Our Regional and National Network

We’re working on a model for regional autonomy and are building networks as part of our vision for decentralized autonomous regenerative communities. In cooperation with local partners, we’re working on a model in Portugal that can be an example for other regions in Europe and around the world. Because a lot of land in Portugal is degraded and many people are leaving the countryside, it’s a perfect place to show how to regenerate land and communities.


As an emerging Healing Biotope, we’re working to create social and ecological solutions that can be used across the region, country and globe to restore nature and autonomy and reinstall regional networks destroyed by global trade. We must face the fact that one day, maybe after peak oil, climate change or another financial crisis, it won’t be global contacts that will help us to survive, but stable and trustworthy networks in the surrounding neighborhood and region.

Our region – the Alentejo – is known as the region of “dying villages.” Young people leave for the cities for work, landscapes dry out, local markets have become rare, farmers find it hard to survive in the global trading system, and cooperatives face such strict rules that they have had to give up.

But as we’ve seen through our own work on ecosystem restoration, food sovereignty and energy autonomy, this region has the potential to be a pioneer for regional autonomy and regenerative design as it holds an abundance of rainwater and sunlight and has perfect growing conditions.

As a center for education, we’re sharing our knowledge with communities close by. And we want to support a movement of mainly young people who are choosing to live in the countryside, cooperating with nature and reactivating social life in villages as a model for a post-capitalistic society. To this end, we’re building and facilitating a regional and national network of activists and change makers that collaborates on the transition towards a regenerative society in Portugal, as part of a worldwide movement for “defending the sacred.” With our open days, theater performances, concerts and conferences, we bring culture to the region, which is often rare in rural areas.

Regional Work

The aim of our farming and food sovereignty research is to achieve as much regional food autonomy as possible. We currently source more than 80% of our purchased food from the region. We’re developing a network with neighbors, organic farms and small-scale producers in the Alentejo region. This can be seen in the Regional Autonomy of South Portugal map which shows more than 100 local initiatives from communities, food producers, healers, and social activists. It shows each projects’ resources and needs (mainly for food supply) and also what they offer to share, like machinery, trucks, kitchen and storage. The longer-term plan is to support and hold these interactions in a regional autonomy center so that goods and services can continue to be shared alongside mutual education and support, food processing and cultural events.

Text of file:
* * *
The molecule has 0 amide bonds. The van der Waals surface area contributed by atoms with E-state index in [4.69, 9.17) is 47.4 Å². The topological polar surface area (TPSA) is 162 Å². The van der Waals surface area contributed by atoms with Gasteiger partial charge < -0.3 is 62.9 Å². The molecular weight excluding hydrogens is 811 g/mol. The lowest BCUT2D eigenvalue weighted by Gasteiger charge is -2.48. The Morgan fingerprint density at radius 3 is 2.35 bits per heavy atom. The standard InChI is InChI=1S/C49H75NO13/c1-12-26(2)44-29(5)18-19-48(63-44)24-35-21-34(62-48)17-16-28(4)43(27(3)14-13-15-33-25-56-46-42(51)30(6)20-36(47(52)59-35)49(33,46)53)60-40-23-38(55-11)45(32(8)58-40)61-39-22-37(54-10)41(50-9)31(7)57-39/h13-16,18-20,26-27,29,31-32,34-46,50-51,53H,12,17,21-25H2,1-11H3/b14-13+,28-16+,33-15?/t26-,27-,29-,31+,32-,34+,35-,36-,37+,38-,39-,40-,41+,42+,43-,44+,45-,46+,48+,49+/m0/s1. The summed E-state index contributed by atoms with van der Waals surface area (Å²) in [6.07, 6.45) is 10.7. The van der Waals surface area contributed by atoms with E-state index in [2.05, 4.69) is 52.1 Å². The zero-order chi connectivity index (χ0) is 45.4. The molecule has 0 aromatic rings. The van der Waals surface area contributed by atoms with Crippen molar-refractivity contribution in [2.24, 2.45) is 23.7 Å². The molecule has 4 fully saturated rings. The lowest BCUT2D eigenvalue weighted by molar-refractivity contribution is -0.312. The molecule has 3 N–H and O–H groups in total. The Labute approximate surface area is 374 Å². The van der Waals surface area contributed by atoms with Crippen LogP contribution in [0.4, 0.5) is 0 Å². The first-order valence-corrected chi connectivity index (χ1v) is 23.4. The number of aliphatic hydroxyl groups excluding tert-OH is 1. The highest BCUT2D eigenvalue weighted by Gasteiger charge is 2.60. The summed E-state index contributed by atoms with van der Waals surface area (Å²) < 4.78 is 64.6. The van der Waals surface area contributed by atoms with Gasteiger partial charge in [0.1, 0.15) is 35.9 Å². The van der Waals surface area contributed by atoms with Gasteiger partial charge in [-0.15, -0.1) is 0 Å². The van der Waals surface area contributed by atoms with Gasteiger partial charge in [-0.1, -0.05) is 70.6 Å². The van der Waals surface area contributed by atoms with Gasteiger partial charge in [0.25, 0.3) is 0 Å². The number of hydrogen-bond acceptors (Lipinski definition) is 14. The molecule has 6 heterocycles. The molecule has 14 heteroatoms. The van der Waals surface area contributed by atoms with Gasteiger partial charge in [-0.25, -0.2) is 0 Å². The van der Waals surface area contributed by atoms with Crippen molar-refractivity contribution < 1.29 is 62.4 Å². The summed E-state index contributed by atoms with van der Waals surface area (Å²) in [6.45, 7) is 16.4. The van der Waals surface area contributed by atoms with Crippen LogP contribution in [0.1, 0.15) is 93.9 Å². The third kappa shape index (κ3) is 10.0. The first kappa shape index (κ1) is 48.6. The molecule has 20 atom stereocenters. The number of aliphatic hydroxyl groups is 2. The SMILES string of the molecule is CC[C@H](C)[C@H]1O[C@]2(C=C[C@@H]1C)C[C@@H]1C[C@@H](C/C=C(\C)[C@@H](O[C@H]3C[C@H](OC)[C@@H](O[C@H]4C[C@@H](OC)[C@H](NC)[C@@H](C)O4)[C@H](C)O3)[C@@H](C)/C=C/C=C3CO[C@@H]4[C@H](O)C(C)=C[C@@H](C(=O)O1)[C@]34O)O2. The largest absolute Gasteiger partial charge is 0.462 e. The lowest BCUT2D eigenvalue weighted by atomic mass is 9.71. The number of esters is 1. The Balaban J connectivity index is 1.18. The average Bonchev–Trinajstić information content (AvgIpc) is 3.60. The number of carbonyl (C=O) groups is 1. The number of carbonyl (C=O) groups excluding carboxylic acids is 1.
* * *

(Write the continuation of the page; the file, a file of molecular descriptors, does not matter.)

In 2016, we walked the Sado watershed to witness the current state of the bioregion’s water situation, following the example of the Walking Water pilgrimage in California and our previous Grace Pilgrimages. Motivated by the UN General Assembly Resolution in 2010 that states “Access to clean drinking water is a human right,” our aim was to meet local people along the route, discuss potential solutions for improving the river’s vitality and long-term health and connect to the dream of the land.

From early 2017, we’ve been part of the movement working to protect the Portuguese land and sea areas from oil and gas exploration. Taking an active role in “Alentejo Litoral pelo Ambiente,” a regional environmental activist network, we’ve worked with many partners. We want the whole country to hear our “No” to oil exploration and our “Yes” to a regenerative future with decentralized solar energy and ecosystem restoration.


Within the international activist gathering “Defend the Sacred,” we carried out another aerial art action: “Parar o furo” (“Stop the drilling”) near Lisbon on August 4 2018 to prevent the oil drilling which was scheduled to begin on September 15 off the coast of Aljezur.

Watch a short video of the action here:


Watch a presentation of Tamera by regional TV show Diário do Alentejo: